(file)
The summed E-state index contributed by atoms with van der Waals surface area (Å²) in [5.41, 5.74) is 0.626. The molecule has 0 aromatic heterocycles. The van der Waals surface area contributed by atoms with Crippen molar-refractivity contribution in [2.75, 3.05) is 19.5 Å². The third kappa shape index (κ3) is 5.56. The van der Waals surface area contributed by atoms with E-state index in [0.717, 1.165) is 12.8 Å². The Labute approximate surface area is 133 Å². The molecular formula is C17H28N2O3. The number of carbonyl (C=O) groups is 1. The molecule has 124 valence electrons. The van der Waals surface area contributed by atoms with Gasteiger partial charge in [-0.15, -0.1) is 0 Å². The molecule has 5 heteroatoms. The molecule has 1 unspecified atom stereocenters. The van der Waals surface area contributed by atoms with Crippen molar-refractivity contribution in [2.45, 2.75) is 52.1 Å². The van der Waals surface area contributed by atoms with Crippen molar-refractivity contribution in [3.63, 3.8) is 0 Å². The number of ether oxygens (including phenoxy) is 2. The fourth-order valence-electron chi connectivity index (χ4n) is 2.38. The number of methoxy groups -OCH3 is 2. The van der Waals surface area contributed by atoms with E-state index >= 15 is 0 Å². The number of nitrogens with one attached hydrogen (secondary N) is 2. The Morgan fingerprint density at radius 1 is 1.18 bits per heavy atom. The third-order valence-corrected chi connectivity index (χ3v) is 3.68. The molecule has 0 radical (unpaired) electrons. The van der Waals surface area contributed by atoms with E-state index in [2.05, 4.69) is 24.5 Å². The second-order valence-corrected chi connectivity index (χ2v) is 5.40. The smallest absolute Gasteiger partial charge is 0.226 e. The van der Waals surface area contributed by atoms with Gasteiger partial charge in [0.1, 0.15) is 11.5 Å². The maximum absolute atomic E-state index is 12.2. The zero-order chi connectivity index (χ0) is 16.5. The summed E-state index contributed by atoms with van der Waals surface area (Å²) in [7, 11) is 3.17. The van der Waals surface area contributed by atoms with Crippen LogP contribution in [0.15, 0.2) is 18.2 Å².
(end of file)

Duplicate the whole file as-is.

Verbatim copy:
The summed E-state index contributed by atoms with van der Waals surface area (Å²) in [5.41, 5.74) is 0.626. The molecule has 0 aromatic heterocycles. The van der Waals surface area contributed by atoms with Crippen molar-refractivity contribution in [2.75, 3.05) is 19.5 Å². The third kappa shape index (κ3) is 5.56. The van der Waals surface area contributed by atoms with E-state index in [0.717, 1.165) is 12.8 Å². The Labute approximate surface area is 133 Å². The molecular formula is C17H28N2O3. The number of carbonyl (C=O) groups is 1. The molecule has 124 valence electrons. The van der Waals surface area contributed by atoms with Gasteiger partial charge in [-0.15, -0.1) is 0 Å². The molecule has 5 heteroatoms. The molecule has 1 unspecified atom stereocenters. The van der Waals surface area contributed by atoms with Crippen molar-refractivity contribution in [2.45, 2.75) is 52.1 Å². The van der Waals surface area contributed by atoms with Crippen molar-refractivity contribution in [3.63, 3.8) is 0 Å². The number of ether oxygens (including phenoxy) is 2. The fourth-order valence-electron chi connectivity index (χ4n) is 2.38. The number of methoxy groups -OCH3 is 2. The van der Waals surface area contributed by atoms with E-state index >= 15 is 0 Å². The number of nitrogens with one attached hydrogen (secondary N) is 2. The Morgan fingerprint density at radius 1 is 1.18 bits per heavy atom. The third-order valence-corrected chi connectivity index (χ3v) is 3.68. The molecule has 0 radical (unpaired) electrons. The van der Waals surface area contributed by atoms with E-state index in [2.05, 4.69) is 24.5 Å². The second-order valence-corrected chi connectivity index (χ2v) is 5.40. The smallest absolute Gasteiger partial charge is 0.226 e. The van der Waals surface area contributed by atoms with Gasteiger partial charge in [0.1, 0.15) is 11.5 Å². The maximum absolute atomic E-state index is 12.2. The zero-order chi connectivity index (χ0) is 16.5. The summed E-state index contributed by atoms with van der Waals surface area (Å²) in [7, 11) is 3.17. The van der Waals surface area contributed by atoms with Crippen LogP contribution in [0.15, 0.2) is 18.2 Å².